Coasting at Work is Easy Because Working For a Promotion is Hard
May 4, 2015
A lot of people wonder why they get passed over promotions – why the promotion always seems to go to someone else. Sometimes the reason is office politics. But most times it’s because most people coast at work. They do that – often unconsciously – because coasting at work is easy. But working for a promotion is hard – which is why most people avoid it at all costs.
Generally speaking, when employers look to promote someone, they are looking for an impact person – that person who stands above the rest in making a difference in the organization. Unless you are that person, the chance of you getting a promotion is slim.
Employers have expectations for all employees, but promotions usually go to the people who exceed those expectations.
Embracing Company Goals
Every employer, every department, has goals. They have to “make their (sales and net income) numbers”, and establish a set of goals that they believe to be the best way to accomplish it. Naturally, employees who are the most aligned with those goals are typically the ones who are most likely to be promoted when the opportunity comes around.
Embracing company goals is hard. It often means putting your own goals second. It can also mean carrying out a set of objectives that you don’t necessarily agree with – and doing it with enthusiasm. Though that may seem unnatural on an individual level, it’s an indication to the employer that the employee is able to subordinate their own interests for the good of the whole organization.
Going along for the ride is easy. Most employees don’t so much embrace company goals, as much as they ride them out. That is to say that they aren’t necessarily willing participants. They’re mostly going with the flow, recognizing it as a requirement for their paychecks.
Which quality is an employer most likely to favor in a promotion?
Being the Go-To Guy/Girl
In almost every department and every organization, there is a small percentage of the staff who represent key players. They are the people who step up and do the better job each and every day. Most people in the organization readily recognize this; the go-to guy or girl will be the first person they’ll go to when they need help.
Being the go-to person is hard. It means taking time out of your own schedule, and away from your own responsibilities, to either help someone else, or to troubleshoot a problem.
Relying on the go-to guy/girl is easy. It’s easy because you never need to worry about anything but your own work, and if you get into a tough spot, you can simply go to the go-to guy or girl for help.
Is an employer more likely to promote someone who only does their own work, or are they going to promote someone who others have come to rely on?
Taking Ownership of Projects or Tasks
One of the very best ways to position yourself for a promotion is to take ownership of important projects or tasks. Employers see people who do as management material.
Taking ownership is hard. The downside of taking ownership is that you are responsible for the success or failure of the project. Failure is an obvious risk, but success is not without its burdens either. In order to make sure that the project is completed properly and in a timely fashion, you have to put out extra effort, and generally more of it than your coworkers.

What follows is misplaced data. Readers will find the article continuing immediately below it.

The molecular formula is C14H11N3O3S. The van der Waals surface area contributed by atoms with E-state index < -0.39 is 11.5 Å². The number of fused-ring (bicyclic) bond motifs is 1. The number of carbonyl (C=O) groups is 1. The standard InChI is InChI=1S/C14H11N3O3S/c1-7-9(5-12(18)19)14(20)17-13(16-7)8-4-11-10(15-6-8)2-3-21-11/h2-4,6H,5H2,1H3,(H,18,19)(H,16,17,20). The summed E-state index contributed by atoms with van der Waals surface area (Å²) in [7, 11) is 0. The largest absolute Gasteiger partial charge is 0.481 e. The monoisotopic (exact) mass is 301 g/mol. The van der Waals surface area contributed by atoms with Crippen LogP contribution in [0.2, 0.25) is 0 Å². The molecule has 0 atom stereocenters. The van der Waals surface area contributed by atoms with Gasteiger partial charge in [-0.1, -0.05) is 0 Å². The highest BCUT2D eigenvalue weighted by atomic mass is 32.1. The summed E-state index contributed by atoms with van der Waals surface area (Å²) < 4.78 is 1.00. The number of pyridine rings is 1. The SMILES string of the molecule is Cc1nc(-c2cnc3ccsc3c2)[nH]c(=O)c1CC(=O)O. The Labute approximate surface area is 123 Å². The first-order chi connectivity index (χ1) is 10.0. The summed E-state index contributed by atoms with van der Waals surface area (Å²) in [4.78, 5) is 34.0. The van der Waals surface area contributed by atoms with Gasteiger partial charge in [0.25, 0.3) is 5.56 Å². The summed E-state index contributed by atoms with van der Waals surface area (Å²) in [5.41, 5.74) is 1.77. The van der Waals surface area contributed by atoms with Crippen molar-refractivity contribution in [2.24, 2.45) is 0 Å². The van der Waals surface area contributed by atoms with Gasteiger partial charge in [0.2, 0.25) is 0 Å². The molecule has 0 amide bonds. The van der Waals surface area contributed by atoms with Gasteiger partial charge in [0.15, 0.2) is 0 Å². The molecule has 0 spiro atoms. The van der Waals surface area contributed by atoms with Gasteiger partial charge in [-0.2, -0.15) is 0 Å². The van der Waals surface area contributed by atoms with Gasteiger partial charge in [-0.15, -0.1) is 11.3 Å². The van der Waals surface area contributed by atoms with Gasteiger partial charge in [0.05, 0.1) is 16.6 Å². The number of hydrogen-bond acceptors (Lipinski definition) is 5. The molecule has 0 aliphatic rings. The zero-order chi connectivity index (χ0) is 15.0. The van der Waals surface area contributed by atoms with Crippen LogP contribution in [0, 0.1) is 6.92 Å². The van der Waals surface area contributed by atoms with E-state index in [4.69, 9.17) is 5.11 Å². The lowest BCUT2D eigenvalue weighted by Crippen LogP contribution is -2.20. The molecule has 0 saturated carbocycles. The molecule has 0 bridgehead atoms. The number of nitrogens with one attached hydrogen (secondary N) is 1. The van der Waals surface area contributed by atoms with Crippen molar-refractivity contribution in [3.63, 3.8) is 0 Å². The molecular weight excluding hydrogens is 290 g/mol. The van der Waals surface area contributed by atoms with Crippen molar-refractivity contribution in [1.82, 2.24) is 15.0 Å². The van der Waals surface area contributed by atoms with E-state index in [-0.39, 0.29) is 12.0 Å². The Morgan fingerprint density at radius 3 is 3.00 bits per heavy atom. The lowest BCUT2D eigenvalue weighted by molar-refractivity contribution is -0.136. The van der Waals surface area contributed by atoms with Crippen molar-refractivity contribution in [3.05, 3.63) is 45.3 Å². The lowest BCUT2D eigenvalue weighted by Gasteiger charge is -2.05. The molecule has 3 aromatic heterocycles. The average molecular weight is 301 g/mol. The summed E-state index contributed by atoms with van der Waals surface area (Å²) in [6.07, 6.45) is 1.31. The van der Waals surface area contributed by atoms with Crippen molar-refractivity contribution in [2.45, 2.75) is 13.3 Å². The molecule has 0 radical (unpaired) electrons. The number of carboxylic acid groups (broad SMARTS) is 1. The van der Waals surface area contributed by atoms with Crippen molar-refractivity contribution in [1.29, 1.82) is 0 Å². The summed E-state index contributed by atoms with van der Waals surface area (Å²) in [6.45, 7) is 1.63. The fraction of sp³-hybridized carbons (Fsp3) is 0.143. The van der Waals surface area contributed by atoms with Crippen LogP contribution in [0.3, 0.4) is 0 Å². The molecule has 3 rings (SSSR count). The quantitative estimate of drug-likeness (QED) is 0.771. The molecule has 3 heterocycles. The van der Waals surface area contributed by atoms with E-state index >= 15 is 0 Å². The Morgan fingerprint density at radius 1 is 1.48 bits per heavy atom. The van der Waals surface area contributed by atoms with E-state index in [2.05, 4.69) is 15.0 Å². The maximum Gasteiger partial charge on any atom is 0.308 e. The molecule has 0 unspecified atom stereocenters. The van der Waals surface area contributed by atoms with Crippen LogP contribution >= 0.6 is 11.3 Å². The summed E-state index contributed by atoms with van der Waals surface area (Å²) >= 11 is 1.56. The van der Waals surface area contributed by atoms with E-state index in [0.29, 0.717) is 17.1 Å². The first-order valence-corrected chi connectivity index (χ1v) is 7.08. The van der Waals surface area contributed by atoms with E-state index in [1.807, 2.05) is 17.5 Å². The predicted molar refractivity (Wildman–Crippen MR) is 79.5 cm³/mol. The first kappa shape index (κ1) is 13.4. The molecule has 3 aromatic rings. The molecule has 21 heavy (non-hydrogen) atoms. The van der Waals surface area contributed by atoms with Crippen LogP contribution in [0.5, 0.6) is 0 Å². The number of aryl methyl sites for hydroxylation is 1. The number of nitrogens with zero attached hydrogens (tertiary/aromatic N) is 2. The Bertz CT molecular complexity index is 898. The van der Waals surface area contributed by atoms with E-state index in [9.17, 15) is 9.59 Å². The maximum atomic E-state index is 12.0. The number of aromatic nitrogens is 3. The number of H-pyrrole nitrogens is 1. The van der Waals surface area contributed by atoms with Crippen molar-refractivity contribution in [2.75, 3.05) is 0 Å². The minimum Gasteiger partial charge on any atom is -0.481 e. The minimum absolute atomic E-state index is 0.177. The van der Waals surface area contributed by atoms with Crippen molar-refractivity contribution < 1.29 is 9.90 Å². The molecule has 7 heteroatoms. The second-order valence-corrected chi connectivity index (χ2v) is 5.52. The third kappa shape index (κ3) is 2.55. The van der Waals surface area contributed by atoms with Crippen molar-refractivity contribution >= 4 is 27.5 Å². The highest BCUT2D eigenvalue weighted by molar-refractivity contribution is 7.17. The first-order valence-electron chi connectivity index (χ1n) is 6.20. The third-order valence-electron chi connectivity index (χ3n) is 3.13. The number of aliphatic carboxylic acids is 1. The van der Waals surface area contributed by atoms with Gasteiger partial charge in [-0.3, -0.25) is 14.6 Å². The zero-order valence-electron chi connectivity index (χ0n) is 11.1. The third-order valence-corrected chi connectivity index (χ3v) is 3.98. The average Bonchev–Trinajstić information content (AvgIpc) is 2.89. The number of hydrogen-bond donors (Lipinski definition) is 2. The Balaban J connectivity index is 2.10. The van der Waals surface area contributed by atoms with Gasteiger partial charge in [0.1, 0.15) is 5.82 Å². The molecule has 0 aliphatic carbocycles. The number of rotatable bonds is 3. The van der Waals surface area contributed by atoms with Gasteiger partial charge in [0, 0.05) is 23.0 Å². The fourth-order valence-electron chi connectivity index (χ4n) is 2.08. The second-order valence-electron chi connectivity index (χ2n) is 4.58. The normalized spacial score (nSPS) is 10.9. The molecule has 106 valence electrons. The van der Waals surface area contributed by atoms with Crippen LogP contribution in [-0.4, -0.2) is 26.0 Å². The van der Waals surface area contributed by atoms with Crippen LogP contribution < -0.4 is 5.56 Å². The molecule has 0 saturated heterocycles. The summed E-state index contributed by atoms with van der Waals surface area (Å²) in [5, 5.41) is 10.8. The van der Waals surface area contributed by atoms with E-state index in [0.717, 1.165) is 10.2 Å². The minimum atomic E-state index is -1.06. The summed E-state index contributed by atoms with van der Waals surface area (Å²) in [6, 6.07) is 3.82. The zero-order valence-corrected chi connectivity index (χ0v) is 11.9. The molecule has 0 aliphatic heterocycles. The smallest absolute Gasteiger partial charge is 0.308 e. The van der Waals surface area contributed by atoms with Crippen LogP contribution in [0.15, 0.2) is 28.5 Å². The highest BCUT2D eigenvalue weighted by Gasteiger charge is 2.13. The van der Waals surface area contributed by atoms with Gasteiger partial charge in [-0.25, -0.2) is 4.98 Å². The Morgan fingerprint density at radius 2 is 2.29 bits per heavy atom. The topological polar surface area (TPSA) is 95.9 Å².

Letting others take ownership is easy. This is a low risk strategy for any employee. By avoiding putting yourself in a position to have responsibility, you eliminate the risk of failure.
But you also take yourself out of the running for a promotion. Moving into management, or into higher management, is all about taking ownership.
Learning New Skills
Learning new skills is a way to increase both your importance and your visibility in an organization. Acquiring new skills not only gives you the inside track with new techniques and applications, but it also puts you in a position to teach others. Since training is an important part of management, companies look for people who embrace new skills on a consistent basis when they need to fill higher positions.
Learning new skills is hard. Learning new skills requires extra effort. It also requires extra time, and time is often found in non-working hours. In order to learn the skills that will get you promoted, you may have to invest a significant amount of private time, and even some of your own money.
Stagnating is easy. Not only does this enable you to avoid the time and possible expense involved in learning new skills, but it also lowers the possibility that you will be given additional responsibilities.
By improving your own abilities, you increase your value to your employer. That makes you more likely to be promoted.
Helping Management and Co-workers
In any job situation, there are many employees who do no more than the required minimum. But there are others who make themselves available to help their coworkers and even management when those people are particularly busy and in need of assistance. Such an employee not only demonstrates a willingness to help others, but also the ability to manage their own workload in a way that enables them to have the time to do it. This is an attractive quality for promotion purposes.
Helping others is hard. In order to be in a position to help others, you have to have the willingness and ability to work harder, faster, and more efficiently than others. It may also require working additional hours, such as coming in early, working through lunch, or leaving the office late.
Letting others help you is easy. By not helping others, you’re able to devote 100% of your time and attention to completing your own workload. And you’re virtually assured that you’ll get out of work on time.
Getting a promotion only looks easy on the day it’s handed out. But the work needed to get you to that point – that’s not so easy.
All posts by Kevin Mercadante